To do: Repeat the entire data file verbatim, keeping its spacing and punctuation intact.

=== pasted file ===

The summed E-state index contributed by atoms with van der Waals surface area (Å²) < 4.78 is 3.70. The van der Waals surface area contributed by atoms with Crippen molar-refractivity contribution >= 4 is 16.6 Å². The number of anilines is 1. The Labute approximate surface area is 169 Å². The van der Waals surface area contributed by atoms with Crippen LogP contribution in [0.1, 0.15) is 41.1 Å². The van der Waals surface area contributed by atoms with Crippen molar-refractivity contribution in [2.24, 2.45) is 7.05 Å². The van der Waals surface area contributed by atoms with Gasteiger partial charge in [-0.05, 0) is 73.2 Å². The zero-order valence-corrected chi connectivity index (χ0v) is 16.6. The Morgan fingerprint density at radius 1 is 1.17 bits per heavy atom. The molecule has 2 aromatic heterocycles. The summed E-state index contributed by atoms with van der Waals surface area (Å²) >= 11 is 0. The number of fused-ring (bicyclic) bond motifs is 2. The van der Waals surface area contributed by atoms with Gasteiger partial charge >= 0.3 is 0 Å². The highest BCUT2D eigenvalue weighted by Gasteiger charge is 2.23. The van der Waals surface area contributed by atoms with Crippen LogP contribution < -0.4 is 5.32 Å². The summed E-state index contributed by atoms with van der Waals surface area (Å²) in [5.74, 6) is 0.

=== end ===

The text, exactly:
The summed E-state index contributed by atoms with van der Waals surface area (Å²) < 4.78 is 3.70. The van der Waals surface area contributed by atoms with Crippen molar-refractivity contribution >= 4 is 16.6 Å². The number of anilines is 1. The Labute approximate surface area is 169 Å². The van der Waals surface area contributed by atoms with Crippen LogP contribution in [0.1, 0.15) is 41.1 Å². The van der Waals surface area contributed by atoms with Crippen molar-refractivity contribution in [2.24, 2.45) is 7.05 Å². The van der Waals surface area contributed by atoms with Gasteiger partial charge in [-0.05, 0) is 73.2 Å². The zero-order valence-corrected chi connectivity index (χ0v) is 16.6. The Morgan fingerprint density at radius 1 is 1.17 bits per heavy atom. The molecule has 2 aromatic heterocycles. The summed E-state index contributed by atoms with van der Waals surface area (Å²) >= 11 is 0. The number of fused-ring (bicyclic) bond motifs is 2. The van der Waals surface area contributed by atoms with Gasteiger partial charge >= 0.3 is 0 Å². The highest BCUT2D eigenvalue weighted by Gasteiger charge is 2.23. The van der Waals surface area contributed by atoms with Crippen LogP contribution < -0.4 is 5.32 Å². The summed E-state index contributed by atoms with van der Waals surface area (Å²) in [5.74, 6) is 0.